Earth Matters: Trans-Pacific Partnership & U.S. Food Safety

Contributor Bill Mason returns after an extended absence with his column about issues that impact the health of the Big Blue Marble we live on. Below Earth Matters asks: What’s the beef with the Trans-Pacific Partnership and U.S. food safety?

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Standing on his political soapbox in front of the Nike corporate headquarters in Oregon, President Obama recently campaigned for congressional approval of the Trans-Pacific Partnership (TPP), which he claims will expedite U.S. exports to Pacific Rim countries by removing trade-inhibiting tariffs and simplifying customs procedures.

Beef is really expensive in Japan. Let’s make sure they try some Oregon steaks,” said President Obama.

At face value, opening U.S. export markets seems like a great idea. It has the potential to foster international commerce, create new employment opportunities, and stimulate our struggling economy. Therefore, it begs the question of why the majority of Democrats in Congress oppose the TPP and the majority of Republican leaders support it.

In part, Democrats dispute the ability of the TPP advisory committee to ensure social, economic, and environmental equality. Eighty-five percent of the TPP advisory committee members are industry executives or lobbyists for corporations such as Monsanto, DuPont, Cargill, and Syngenta. To boot, the Obama administration has chosen to classify the details of the TPP agreement to public view, which inhibits public feedback and support. They have also pushed for fast-tracking the TPP, which would suppress opponents’ capacity to negotiate an agreement that does not circumvent commonsense consumer safeguards.

Two of the major concerns of food safety advocates who oppose the TPP include placing limits on food labeling and the potential for foreign exporting nations to violate our food safety laws.

Contrary to America’s building support for GMO-labeling and fortifying existing food-labeling regulations, the TPP would not require exporting nations to provide information on the origin of food products. In doing so, the TPP agreement could undermine consumers’ capability to use purchasing power as a political tool to address issues related to social, economic, and environmental inequality. It could also prevent mandated GMO labeling and consumers’ rights to food processing information.

Compounding the problem, the TPP would allow domestic food inspections to be outsourced to foreign countries if they merely claim that their food processing standards are equivalent to our own standards even if their standards violate key U.S. food safety principles.

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The precedent to ensure that all meat products produced in America are fit for human consumption was established by President Roosevelt in 1906 with the enactment of the Federal Meat Inspection Act. This is not to say that large-scale industrial farming does not have detrimental social, economic, or environmental consequences — Europe has banned U.S. beef due to our use of growth hormone injections — merely that our current food safety system has prevented other countries from importing meat products that fail to meet our standards. In opposition to these standards, the TPP would allow foreign corporations to challenge any U.S. food safety regulation on pesticide use or processing that exceeds international standards. In turn, any U.S. food safety rule could be challenged as an illegal trade barrier, which ultimately might force the U.S. to allow unsafe food products to be imported under the threat of trade sanctions.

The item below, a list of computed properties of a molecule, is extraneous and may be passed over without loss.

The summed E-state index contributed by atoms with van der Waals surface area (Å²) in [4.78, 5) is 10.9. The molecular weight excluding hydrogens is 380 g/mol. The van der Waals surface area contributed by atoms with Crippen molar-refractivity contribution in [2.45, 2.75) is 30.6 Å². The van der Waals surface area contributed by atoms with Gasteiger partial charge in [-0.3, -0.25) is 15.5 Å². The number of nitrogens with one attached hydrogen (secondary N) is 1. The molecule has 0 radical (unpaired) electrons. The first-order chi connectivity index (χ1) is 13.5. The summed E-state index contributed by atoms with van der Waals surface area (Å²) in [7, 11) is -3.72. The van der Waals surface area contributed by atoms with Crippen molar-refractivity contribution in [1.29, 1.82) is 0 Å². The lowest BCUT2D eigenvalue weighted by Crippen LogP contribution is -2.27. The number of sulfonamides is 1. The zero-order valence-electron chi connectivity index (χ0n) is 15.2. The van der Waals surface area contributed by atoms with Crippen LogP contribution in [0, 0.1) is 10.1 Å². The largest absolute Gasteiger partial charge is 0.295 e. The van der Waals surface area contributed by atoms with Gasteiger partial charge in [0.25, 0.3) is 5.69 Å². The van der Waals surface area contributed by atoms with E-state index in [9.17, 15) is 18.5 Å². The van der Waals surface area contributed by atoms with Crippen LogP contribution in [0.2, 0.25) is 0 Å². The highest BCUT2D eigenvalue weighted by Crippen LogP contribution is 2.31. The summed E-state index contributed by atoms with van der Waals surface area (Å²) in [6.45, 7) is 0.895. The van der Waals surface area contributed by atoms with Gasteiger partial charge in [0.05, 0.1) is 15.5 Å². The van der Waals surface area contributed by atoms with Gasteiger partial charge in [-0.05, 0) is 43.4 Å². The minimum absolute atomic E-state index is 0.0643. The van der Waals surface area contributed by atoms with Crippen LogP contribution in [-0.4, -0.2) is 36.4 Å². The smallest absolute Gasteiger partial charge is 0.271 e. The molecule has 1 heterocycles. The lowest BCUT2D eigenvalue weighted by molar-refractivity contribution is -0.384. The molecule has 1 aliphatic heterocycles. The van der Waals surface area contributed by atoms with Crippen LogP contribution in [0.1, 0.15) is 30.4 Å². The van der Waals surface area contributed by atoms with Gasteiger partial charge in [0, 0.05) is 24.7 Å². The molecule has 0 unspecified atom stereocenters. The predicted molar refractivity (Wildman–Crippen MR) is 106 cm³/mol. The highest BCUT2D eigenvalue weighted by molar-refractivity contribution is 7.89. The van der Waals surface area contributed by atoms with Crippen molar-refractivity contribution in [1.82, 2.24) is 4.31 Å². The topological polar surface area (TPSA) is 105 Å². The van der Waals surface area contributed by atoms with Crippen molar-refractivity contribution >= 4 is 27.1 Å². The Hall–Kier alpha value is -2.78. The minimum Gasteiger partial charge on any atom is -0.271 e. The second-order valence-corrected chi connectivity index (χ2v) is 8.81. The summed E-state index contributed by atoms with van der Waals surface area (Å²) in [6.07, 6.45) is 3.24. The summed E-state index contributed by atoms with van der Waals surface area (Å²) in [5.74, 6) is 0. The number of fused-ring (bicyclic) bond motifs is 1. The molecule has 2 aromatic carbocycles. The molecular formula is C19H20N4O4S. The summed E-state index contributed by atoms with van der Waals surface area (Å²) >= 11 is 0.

In light of these potential threats, Senators Elizabeth Warren (D-Massachusetts) and Sherrod Brown (D-Ohio) have demanded that the Obama administration put an end to the “secret deals” embedded within the TPP agreement, allow full public disclosure of the agreement’s text, and create a mechanism for public input on the agreement’s text. In support of their demands, Warren and Brown contend that former President George W. Bush’s full public disclosure of the negotiations leading up to a proposed free trade deal with Latin America sets a precedent for transparency. According to Debbie Barker, international and trade program director at the Center for Food Safety (CFS), “Our food safety policies in this country should not be dictated by a closed-door trade tribune.” 

Thus, the TPP is not really a free-trade agreement, but rather an investors’ rights agreement that intends to bypass national laws to ensure corporate profits at the expense of human health and freedom.

As Henry Kissinger frequently stated, “Control oil and you control nations; control food and you control the people.”

About Billy Mason:

Billy Mason is the former Sustainability Program Coordinator for the Research Corporation University of Hawai’i, Environmental Studies Instructor at Prescott College, Researcher for the Aspen Global Change Institute, Eco-tourism Consultant for the Sewalanka Foundation, Board member for Sheep Mountain Alliance, and Community Outreach Coordinator for the EPA funded Science of Sustainability and Water Conservation projects. In addition, he continues to volunteer as a Climate Steward for NOAA, a Climate Leader for The Climate Reality Project, and a science instructor at the Mokupapapa Discovery Center in Hawai’i. Billy is also an alumnus of the University of Hawai’i at Hilo, Prescott College, and the Clinton Global Initiative University. His research focused on sustainability, environmental policy, and climate change planning. As an accomplished geographer, mountaineer, aviator, and surfer who  has worked around the world from Telluride to Sri Lanka, Billy has manifested a personal connection with nature’s elements and a diversity of cultures.

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